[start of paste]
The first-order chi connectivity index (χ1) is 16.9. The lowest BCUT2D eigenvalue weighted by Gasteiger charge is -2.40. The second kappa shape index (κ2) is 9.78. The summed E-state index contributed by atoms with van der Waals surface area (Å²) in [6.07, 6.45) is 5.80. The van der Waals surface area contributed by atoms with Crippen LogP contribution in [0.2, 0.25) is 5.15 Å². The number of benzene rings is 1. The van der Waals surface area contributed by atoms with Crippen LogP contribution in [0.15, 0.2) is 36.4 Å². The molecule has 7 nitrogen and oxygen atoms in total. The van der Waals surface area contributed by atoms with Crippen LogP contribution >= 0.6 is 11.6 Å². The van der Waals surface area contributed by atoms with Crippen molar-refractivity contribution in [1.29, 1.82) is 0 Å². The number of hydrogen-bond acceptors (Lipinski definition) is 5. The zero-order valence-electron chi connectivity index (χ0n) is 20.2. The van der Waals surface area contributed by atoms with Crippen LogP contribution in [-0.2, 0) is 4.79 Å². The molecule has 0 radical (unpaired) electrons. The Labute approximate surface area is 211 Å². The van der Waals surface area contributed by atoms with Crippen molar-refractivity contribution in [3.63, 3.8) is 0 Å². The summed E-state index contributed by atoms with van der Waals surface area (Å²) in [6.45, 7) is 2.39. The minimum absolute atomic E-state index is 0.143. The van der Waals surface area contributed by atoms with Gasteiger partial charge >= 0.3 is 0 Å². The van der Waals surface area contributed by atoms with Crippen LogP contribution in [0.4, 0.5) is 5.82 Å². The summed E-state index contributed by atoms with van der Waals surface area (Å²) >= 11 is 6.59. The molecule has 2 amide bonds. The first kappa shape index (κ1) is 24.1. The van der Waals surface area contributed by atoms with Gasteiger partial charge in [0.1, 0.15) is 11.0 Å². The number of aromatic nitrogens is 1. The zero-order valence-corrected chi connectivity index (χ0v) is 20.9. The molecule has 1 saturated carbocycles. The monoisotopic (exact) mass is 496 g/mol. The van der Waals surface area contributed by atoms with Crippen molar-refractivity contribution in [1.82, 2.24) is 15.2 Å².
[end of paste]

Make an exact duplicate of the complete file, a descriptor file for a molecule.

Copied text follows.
The first-order chi connectivity index (χ1) is 16.9. The lowest BCUT2D eigenvalue weighted by Gasteiger charge is -2.40. The second kappa shape index (κ2) is 9.78. The summed E-state index contributed by atoms with van der Waals surface area (Å²) in [6.07, 6.45) is 5.80. The van der Waals surface area contributed by atoms with Crippen LogP contribution in [0.2, 0.25) is 5.15 Å². The number of benzene rings is 1. The van der Waals surface area contributed by atoms with Crippen LogP contribution in [0.15, 0.2) is 36.4 Å². The molecule has 7 nitrogen and oxygen atoms in total. The van der Waals surface area contributed by atoms with Crippen LogP contribution >= 0.6 is 11.6 Å². The van der Waals surface area contributed by atoms with Crippen molar-refractivity contribution in [1.29, 1.82) is 0 Å². The number of hydrogen-bond acceptors (Lipinski definition) is 5. The zero-order valence-electron chi connectivity index (χ0n) is 20.2. The van der Waals surface area contributed by atoms with Crippen LogP contribution in [-0.2, 0) is 4.79 Å². The molecule has 0 radical (unpaired) electrons. The Labute approximate surface area is 211 Å². The van der Waals surface area contributed by atoms with Crippen molar-refractivity contribution in [3.63, 3.8) is 0 Å². The summed E-state index contributed by atoms with van der Waals surface area (Å²) in [6.45, 7) is 2.39. The minimum absolute atomic E-state index is 0.143. The van der Waals surface area contributed by atoms with Gasteiger partial charge >= 0.3 is 0 Å². The van der Waals surface area contributed by atoms with Crippen LogP contribution in [0.4, 0.5) is 5.82 Å². The summed E-state index contributed by atoms with van der Waals surface area (Å²) >= 11 is 6.59. The molecule has 2 amide bonds. The first kappa shape index (κ1) is 24.1. The van der Waals surface area contributed by atoms with Gasteiger partial charge in [0.1, 0.15) is 11.0 Å². The number of aromatic nitrogens is 1. The zero-order valence-corrected chi connectivity index (χ0v) is 20.9. The molecule has 1 saturated carbocycles. The monoisotopic (exact) mass is 496 g/mol. The van der Waals surface area contributed by atoms with Crippen molar-refractivity contribution in [1.82, 2.24) is 15.2 Å².